The Anker SoundCore Spirit X are also much more portable than over-ear and on-ear headphones due to their design. Their compact design makes them easy to store in your bag or pocket, with the included travel case making them more protected against scratches and physical impact. You can also keep the cable neat with the included cable clip.
For controls, the Anker SoundCore Spirit X feature an inline remote with physical buttons. The buttons are responsive and well-spaced and have good tactile feedback. While limited in functions, the control scheme is easy to use and doesn’t feel cheaply implemented. You can use the inline controls for volume adjustment and call and music management.
They have a great battery life as well, running up to around 12 hours on a single charge. On the other hand, their mic is not that great, especially in a noisy environment.
On a related note, the Anker SoundCore Spirit X have subpar noise isolation, which makes them unsuitable for commuting. There are other wired and wireless in-ear headphones that offer much better noise isolation, either passively or with active noise cancellation technology. But on the bright side, these earphones are great at keeping audio from leaking out, allowing you to listen to your music at higher volumes without distracting or annoying people around you.
If you are in the market for budget wireless earphones for running and gym use, check out the Anker SoundCore Spirit X. Their sound quality is decent while their build quality is good for cheap wireless earphones. They don’t block a lot of background noise, though, but if you prefer to still be aware of your surroundings when running and working out, their subpar noise isolation shouldn’t be an issue.
Best Truly Wireless Headphones Under $50: SoundPeats TrueFree
Selling for less than $30, the SoundPeats TrueFree are the best budget truly wireless headphones and are better for commuting than the Anker SoundCore Spirit X. They have a decent sound quality and good passive noise isolation. Their wireless range is great, but unfortunately, their battery life is inferior compared to other truly wireless headphones.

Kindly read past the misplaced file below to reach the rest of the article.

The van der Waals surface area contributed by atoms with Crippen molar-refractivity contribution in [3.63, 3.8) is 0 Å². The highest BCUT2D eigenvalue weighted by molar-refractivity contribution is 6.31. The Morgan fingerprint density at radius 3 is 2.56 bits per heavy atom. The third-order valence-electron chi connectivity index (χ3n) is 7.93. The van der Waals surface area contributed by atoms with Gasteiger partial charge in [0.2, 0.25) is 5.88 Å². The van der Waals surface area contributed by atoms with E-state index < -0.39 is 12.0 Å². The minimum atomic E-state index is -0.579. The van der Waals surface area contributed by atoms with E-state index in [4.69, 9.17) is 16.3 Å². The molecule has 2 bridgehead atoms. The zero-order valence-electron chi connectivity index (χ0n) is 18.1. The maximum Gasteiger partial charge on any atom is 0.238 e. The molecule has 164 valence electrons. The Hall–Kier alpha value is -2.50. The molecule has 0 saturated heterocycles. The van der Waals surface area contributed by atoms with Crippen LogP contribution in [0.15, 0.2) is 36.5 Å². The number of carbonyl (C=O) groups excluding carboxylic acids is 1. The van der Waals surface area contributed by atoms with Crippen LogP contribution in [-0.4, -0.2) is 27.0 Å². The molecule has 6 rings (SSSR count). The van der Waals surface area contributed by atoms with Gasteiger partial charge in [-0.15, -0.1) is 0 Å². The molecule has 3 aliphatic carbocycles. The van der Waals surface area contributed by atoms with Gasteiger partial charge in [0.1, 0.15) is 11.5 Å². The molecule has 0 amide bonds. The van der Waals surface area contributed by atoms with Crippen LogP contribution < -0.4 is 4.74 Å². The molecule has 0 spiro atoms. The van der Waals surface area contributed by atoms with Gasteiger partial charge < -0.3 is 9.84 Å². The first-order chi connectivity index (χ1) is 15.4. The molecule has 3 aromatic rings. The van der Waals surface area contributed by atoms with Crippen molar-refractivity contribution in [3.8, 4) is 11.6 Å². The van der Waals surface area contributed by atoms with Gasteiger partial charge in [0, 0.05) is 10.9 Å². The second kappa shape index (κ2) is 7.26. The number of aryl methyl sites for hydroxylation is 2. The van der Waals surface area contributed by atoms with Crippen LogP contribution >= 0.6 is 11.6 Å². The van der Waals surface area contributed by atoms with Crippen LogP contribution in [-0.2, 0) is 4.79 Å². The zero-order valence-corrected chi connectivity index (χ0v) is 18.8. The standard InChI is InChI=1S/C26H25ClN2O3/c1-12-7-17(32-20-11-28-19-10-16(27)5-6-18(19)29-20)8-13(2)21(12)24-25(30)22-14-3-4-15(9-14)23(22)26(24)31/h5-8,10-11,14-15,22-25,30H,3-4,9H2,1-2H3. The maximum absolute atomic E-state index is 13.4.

The SoundPeats TrueFree have a discreet profile with a black color scheme that looks nice. They are not as bulky and don’t protrude as much as other truly wireless headphones. Their build quality is good for a budget product and might surprise some people. They have an IPX4 rating, which means their water protection is inferior compared to the Anker SoundCore Spirit X and other headphones designed for sports use.
With their lightweight and breathable design, the SoundPeats TrueFree are comfortable to use, though some might find their in-ear design awkward at first. Although they don’t have ear hooks or stability fins, they are stable headphones that stay securely in your ears while moving around. They are stable enough for running and gym use, with their multiple ear tip sizes allowing you to get a more comfortable and more secure fit for your ears.
Unlike some wireless headphones, the SoundPeats TrueFree have a more limited control scheme composed of a single button on both earpieces. The control scheme allows for easy call and music management and voice assistant activation. The buttons are responsive, but on the other hand, pressing on them causes the ear tips to go deeper in your ears, which can be uncomfortable.
The included case, which has the same black color scheme as the headphones, holds additional charges for longer playback. However, the case’s construction feels cheaper compared to the headphones themselves. Moreover, the case doesn’t have a lid, making the headphones more exposed to dust and other elements when docked.
Featuring a powerful bass, the SoundPeats TrueFree are decent-sounding budget headphones that should be good enough for casual use for most non-audiophiles. They have a great wireless range and can easily pair with compatible devices. On the other hand, they don’t come with a companion app for customization. And at around three hours per charge, their battery life is also inferior compared to other truly wireless headphones. You do get additional charges with the case, though, with SoundPeats claiming up to 15 hours of total battery life, which is more than good enough for all-day use for most people.
As mentioned, the SoundPeats TrueFree are more suitable for commuting than the slightly more expensive Anker SoundCore Spirit X. They are good at blocking out background noise even though they lack active noise cancellation technology.
On the whole, the SoundPeats TrueFree are some of the best truly wireless headphones under $50 and offer great value for the money. They are surprisingly versatile headphones that are good for running and workouts and are decent for commuting and office use. While their case is rather mediocre, their overall build quality is good, especially for budget headphones.